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On December 12th, 2017, the Federation of Canadian Municipalities (FCM) announced that 72 initiatives in 71 communities will be receiving funding through three programs: Municipalities for Climate Innovation Program (MCIP), the Municipal Asset Management Program (MAMP), and the Green Municipal Fund (GMF). The funding approved totals $5.3 million, and will be distributed across seven provinces.

The Green Municipal Fund (GMF) is one of four types of municipal environmental funding initiatives run by FCM, and is designed to provide both financial and knowledge support services to support sustainable development in Canadian municipalities. The GMF champions projects that increase the capacity of municipalities to improve air, water, and soil quality, as well as reduce GHG emissions. Using the information and case studies proposed, FCM has been able to piece together best practice models for other municipalities to consult when trying to improve drinking water, waste management and energy efficiency.

Learn more about the projects funded using the GMF Approved Projects Database

The Municipal Asset Management Program (MAMP) is a five-year, $50-million program designed to help Canadian municipalities make informed infrastructure investment decisions based on sound asset management practices. Up to 80 percent of total eligible projects can be funded by FCM to a maximum of $50,000. Municipalities can apply for funding for eligible activities such as:

·         Assessing the physical condition of assets

·         Documenting the long-term maintenance of lifecycle costs

·         Implementing policies to integrate asset management practices into daily routines

·         Purchasing asset management software solutions

·         Training elected officials and staff on asset management

FCM's Municipalities for Climate Innovation Program (MCIP) is a 5-year, $75 million program to assist municipalities in preparing for and responding to climate change, and to reduce greenhouse gas (GHG) emissions. Through the MCIP, municipalities across Canada can access workshops, training programs, and resources to build their capacity to respond to climate change, as well as access grant funding to develop plans and studies to reduce GHG emissions and fund municipal projects, such as the purchase of hybrid vehicles and solar thermal water heater programs for homes or institutional buildings.



The majority of funding announced was rolled out through the MCIP stream ($3,161,120), followed by the MAMP stream ($1,788,604), and then the GMF stream ($310,900). However, the majority of municipalities are using MAMP funding to either develop their asset management programs (i.e. through policies, strategies, gap analysis’, etc.) or an asset management plan. Some municipalities have also been using the funding to conduct assessments or to collect data.

The MCIP and GMF funding has been mostly used for Feasibility Studies, focusing on both water (water, wastewater, and stormwater) and renewable energy. In addition, several municipalities are undertaking climate resiliency plans.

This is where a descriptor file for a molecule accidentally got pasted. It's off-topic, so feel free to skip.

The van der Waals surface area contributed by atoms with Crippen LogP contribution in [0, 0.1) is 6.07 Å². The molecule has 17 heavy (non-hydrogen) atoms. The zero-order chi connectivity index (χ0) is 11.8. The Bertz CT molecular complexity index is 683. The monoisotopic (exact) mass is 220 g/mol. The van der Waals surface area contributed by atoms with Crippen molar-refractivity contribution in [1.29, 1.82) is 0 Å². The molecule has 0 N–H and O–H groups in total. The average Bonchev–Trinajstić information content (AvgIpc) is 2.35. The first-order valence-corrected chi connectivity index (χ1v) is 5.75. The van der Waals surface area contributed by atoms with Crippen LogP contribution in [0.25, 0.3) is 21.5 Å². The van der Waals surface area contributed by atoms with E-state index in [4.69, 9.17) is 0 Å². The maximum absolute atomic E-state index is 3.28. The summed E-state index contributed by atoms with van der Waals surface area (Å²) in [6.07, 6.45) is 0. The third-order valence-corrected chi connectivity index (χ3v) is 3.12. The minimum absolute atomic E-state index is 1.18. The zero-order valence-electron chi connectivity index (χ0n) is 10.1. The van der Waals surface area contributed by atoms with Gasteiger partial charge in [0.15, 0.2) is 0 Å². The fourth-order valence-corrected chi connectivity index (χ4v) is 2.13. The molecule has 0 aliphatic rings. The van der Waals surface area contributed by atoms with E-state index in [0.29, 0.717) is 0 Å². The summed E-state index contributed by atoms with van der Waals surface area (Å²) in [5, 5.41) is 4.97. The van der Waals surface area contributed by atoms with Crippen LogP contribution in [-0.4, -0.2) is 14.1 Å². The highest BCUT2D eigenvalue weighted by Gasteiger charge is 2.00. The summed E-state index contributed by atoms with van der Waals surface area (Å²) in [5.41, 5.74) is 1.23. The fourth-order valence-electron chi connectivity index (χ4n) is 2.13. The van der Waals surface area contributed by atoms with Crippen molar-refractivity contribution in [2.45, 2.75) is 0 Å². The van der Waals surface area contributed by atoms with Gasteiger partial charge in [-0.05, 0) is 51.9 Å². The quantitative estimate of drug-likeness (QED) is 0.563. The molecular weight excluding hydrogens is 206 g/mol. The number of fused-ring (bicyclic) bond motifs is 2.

It is unsurprising that the majority of asset management plans are being developed in New Brunswick, given new legislation that requires all municipalities to have a plan in place for 2018. The majority of municipalities who are developing more robust asset management programs are in Ontario, and this is likely due to the Bill 6 regulation that will necessitate Ontario municipalities to develop strategies and frameworks in order to develop a holistic asset management plan.   

Below is a breakdown of the types of projects funded in each province:

Municipalities from seven provinces received funding from at least one of the streams, with Ontario receiving the most funding ($2,424,044), followed by British Columbia ($760,720), and then New Brunswick ($722,400). 

Looking at the number of projects in comparison to the amount of funding received, it can be concluded that more Ontario municipalities received funding in this intake than any other province, followed by New Brunswick, and Saskatchewan.

The average amount of funding received for a project within each province varied significantly, with Quebec receiving the highest average funding per project ($174,700), followed by British Columbia ($95,090). On average, municipalities in Saskatchewan received the lowest amount of funding per project ($29,026).


To date, PSD has helped secure 10% of all MAMP grants awarded to Canadian municipalities. As industry experts in asset management, combined with our experience in policy analysis and grant application completion, PSD is able to provide municipalities with strategic support in identifying projects for MAMP and MCIP funding and completing application requirements. We invite your municipality to contact us to discuss your funding needs. Learn more here about our grant application services. 


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